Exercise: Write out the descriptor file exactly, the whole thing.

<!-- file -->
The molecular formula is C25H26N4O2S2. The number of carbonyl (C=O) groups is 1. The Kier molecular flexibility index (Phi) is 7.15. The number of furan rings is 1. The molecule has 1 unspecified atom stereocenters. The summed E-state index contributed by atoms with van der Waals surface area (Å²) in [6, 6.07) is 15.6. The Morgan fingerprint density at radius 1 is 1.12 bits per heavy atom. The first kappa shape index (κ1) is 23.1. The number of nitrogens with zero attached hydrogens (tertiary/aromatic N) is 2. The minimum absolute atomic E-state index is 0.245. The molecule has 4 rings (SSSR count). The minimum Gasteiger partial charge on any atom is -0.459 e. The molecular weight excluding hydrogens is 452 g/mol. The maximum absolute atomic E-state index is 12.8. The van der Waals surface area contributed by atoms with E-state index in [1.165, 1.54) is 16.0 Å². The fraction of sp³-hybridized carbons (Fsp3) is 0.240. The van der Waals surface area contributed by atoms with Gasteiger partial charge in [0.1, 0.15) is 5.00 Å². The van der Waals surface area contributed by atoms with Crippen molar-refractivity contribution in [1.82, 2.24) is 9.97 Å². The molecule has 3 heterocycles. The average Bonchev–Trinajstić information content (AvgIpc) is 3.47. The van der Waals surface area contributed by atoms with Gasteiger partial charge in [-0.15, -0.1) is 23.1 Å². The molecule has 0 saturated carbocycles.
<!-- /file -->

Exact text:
The molecular formula is C25H26N4O2S2. The number of carbonyl (C=O) groups is 1. The Kier molecular flexibility index (Phi) is 7.15. The number of furan rings is 1. The molecule has 1 unspecified atom stereocenters. The summed E-state index contributed by atoms with van der Waals surface area (Å²) in [6, 6.07) is 15.6. The Morgan fingerprint density at radius 1 is 1.12 bits per heavy atom. The first kappa shape index (κ1) is 23.1. The number of nitrogens with zero attached hydrogens (tertiary/aromatic N) is 2. The minimum absolute atomic E-state index is 0.245. The molecule has 4 rings (SSSR count). The minimum Gasteiger partial charge on any atom is -0.459 e. The molecular weight excluding hydrogens is 452 g/mol. The maximum absolute atomic E-state index is 12.8. The van der Waals surface area contributed by atoms with E-state index in [1.165, 1.54) is 16.0 Å². The fraction of sp³-hybridized carbons (Fsp3) is 0.240. The van der Waals surface area contributed by atoms with Gasteiger partial charge in [0.1, 0.15) is 5.00 Å². The van der Waals surface area contributed by atoms with Crippen molar-refractivity contribution in [1.82, 2.24) is 9.97 Å². The molecule has 3 heterocycles. The average Bonchev–Trinajstić information content (AvgIpc) is 3.47. The van der Waals surface area contributed by atoms with Gasteiger partial charge in [-0.15, -0.1) is 23.1 Å². The molecule has 0 saturated carbocycles.